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EPA Changes Rule For How Utilities Handle Coal Ash Wastewater

Coal ash belmont
Catawba Riverkeeper Foundation
The Allen Steam Station is among the Duke Energy sites that could see a change in its disposal of wastewater.

The Environmental Protection Agency has finalized a new rule for how coal-fired power plants can dispose of wastewater contaminated with coal ash, which could change how a number of Duke Energy’s North Carolina plants handle the substance.

The new EPA rule is a revision of a 2015 rule from the Obama Administration EPA. Utilities would now be able to use cheaper technologies to handle their coal ash wastewater -- water used to clean smokestacks -- as well as clear out coal ash that collects in furnaces, known as bottom ash.

The EPA says utilities would save about $140 million with the rule change.

Frank Holleman of the Southern Environmental Law Center, which has sued Duke Energy multiple times over its handling of coal ash, says the utility has to decide how it will handle its coal ash wastewater.

"Are they going to protect our waterways in North Carolina, and our drinking water, by adhering to the limits and putting in place and operating the technology to comply with the limits of the 2015 rule?" Holleman asked. "Or are they going to instead seek to take advantage of this rollback?"

A spokesperson for Duke Energy said the utility likely won’t be impacted by the new rule, because it invested more than $1 billion in new technologies to filter wastewater to comply with the stricter 2015 rule.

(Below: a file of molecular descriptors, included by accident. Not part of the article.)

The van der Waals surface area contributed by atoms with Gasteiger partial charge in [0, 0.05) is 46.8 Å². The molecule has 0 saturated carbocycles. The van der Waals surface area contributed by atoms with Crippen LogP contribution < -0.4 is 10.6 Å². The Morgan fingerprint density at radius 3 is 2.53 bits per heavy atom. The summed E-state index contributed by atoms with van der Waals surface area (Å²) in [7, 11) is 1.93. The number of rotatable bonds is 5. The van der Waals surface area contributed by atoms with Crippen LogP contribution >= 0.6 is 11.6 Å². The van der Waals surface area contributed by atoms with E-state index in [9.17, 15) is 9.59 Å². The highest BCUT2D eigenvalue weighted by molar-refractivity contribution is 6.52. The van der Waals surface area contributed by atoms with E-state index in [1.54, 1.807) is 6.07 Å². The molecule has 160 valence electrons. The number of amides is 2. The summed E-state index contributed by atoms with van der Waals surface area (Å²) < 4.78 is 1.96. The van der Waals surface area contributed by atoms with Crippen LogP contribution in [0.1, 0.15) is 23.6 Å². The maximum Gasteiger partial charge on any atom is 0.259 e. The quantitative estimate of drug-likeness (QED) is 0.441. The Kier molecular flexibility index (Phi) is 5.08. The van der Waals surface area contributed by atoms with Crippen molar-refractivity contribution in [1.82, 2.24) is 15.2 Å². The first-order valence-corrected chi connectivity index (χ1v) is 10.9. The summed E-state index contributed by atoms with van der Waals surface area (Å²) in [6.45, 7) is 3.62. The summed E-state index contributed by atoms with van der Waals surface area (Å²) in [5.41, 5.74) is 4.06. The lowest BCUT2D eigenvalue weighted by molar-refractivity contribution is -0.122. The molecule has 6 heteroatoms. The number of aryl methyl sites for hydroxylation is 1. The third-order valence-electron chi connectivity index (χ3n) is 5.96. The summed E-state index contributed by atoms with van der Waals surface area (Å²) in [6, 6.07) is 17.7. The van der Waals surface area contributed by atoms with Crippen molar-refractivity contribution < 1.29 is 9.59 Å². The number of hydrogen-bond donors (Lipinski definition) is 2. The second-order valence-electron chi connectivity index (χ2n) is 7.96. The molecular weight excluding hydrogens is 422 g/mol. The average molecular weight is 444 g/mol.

Meanwhile, Holleman says Duke Energy’s Mayo Plant in Roxboro already uses a closed system that doesn’t create wastewater as it cleans out coal ash. Duke could install that system at its other sites, he said -- including the Marshall and Allen Steam Stations near Charlotte.

Holleman said he expects the new rule to be challenged in court, and says it may not go into effect until after the election.

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Michael Falero is a radio reporter, currently covering voting and the 2020 election. He previously covered environment and energy for WFAE. Before joining WFAE in 2019, Michael worked as a producer for a number of local news podcasts based in Charlotte and Boston. He's a graduate of the Transom Story Workshop intensive on Cape Cod and UNC Chapel Hill.